According to the report, battery storage is helping to provide instant power close to load centers — typically at one- or two-hour intervals — while pumped hydro storage has the advantage of giving greater power output and discharge times of up to 8 hours.

Related: Hydro, Wind and Solar: Undeniable Synergies

The report said that global stationary and grid-connected energy storage capacity was estimated to be at 159 GW last year. Grid-scale battery storage accounted for only 1.3 GW of that total, and lithium-ion batteries comprised the majority of new battery capacity.

More Help for the Paris Agreement 

As the electricity sector makes significant progress in transitioning to renewable technologies, the report said more energy progress needs to be achieved in order to meet the Paris Agreement goal of keeping global temperature rise to below 2 degrees Celsius. The heating, cooling and transport sectors have to step up.

Heating and cooling accounted for about half of the world’s energy consumption in 2015, according to the report, and renewable energy provided about 10 percent of the consumption in 2017. 

“Despite the need for enabling policy to transform this sector, policy development appears to be a much lower priority for renewable heating and cooling than for renewable electricity,” the report said. Among the policy drivers in place for heat pumps, for example, are air pollution mitigation and expanded capacity for demand response. 

The report said data for the heat pump market is limited, but the latest data (2014) show that installed capacity of ground-source heat pumps is about 50 GW-thermal, and estimates indicate that number could have reached 65 GW-thermal last year. The major markets for heat pumps are China, the U.S. and Europe.

While news in the transport sector focuses often on electric vehicles (EV), the sector’s energy transition is slower still than heating and cooling. Transport accounts for about 29 percent of global energy use, and about 92 percent of transportation worldwide is fueled by oil. The report said that only 1.3 percent of the sector is fueled by electricity.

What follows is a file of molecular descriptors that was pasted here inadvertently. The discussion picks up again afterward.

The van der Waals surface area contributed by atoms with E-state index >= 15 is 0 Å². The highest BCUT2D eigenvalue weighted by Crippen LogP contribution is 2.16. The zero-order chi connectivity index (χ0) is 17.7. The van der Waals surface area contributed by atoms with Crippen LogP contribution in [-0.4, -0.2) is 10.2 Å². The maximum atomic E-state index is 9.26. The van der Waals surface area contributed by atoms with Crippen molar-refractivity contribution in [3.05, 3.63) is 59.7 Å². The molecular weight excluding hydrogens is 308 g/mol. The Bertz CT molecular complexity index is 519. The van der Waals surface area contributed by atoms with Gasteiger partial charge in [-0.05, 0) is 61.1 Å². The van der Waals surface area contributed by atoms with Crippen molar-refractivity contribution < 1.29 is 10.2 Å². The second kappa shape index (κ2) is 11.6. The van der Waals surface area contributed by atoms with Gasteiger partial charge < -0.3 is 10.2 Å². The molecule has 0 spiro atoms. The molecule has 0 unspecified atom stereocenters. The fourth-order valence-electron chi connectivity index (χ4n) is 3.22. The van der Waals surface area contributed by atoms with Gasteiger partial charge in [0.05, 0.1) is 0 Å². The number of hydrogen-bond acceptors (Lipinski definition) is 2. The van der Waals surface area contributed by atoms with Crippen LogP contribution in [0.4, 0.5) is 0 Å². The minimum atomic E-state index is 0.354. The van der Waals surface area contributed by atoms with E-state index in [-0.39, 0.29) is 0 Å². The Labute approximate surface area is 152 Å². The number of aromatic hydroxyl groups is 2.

For electric passenger cars last year, sales reach 1.2 million units, an increase of 58 percent over 2016, but it’s still a very small market concentrated primarily in China, Europe and the U.S., the report said. 

Support for EVs last year came from the launch of EV100, a campaign that aims to accelerate EV usage. And several of the 16-member coalition have a goal of 100 percent renewables charging through the RE100 campaign.

With that goal comes additional challenges from integration of charging to the power grid. The report said that some countries addressed this issue last year through the demonstration of “smart” charging, which matches EV electricity demand to wind and solar power output.

Lead image credit: CC0 Creative Commons | Pixabay

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Jennifer Delony, analyst for TransmissionHub, started her career as a B2B news editor in the local and long-distance telecommunications industries in the '90s. Jennifer began covering renewable energy issues at the local level in 2005 and covered U.S. and Canadian utility-scale wind energy as editor of North American Windpower magazine from 2006-2009. She also provides analysis for the oil and natural gas sectors as editor of Oilman Magazine.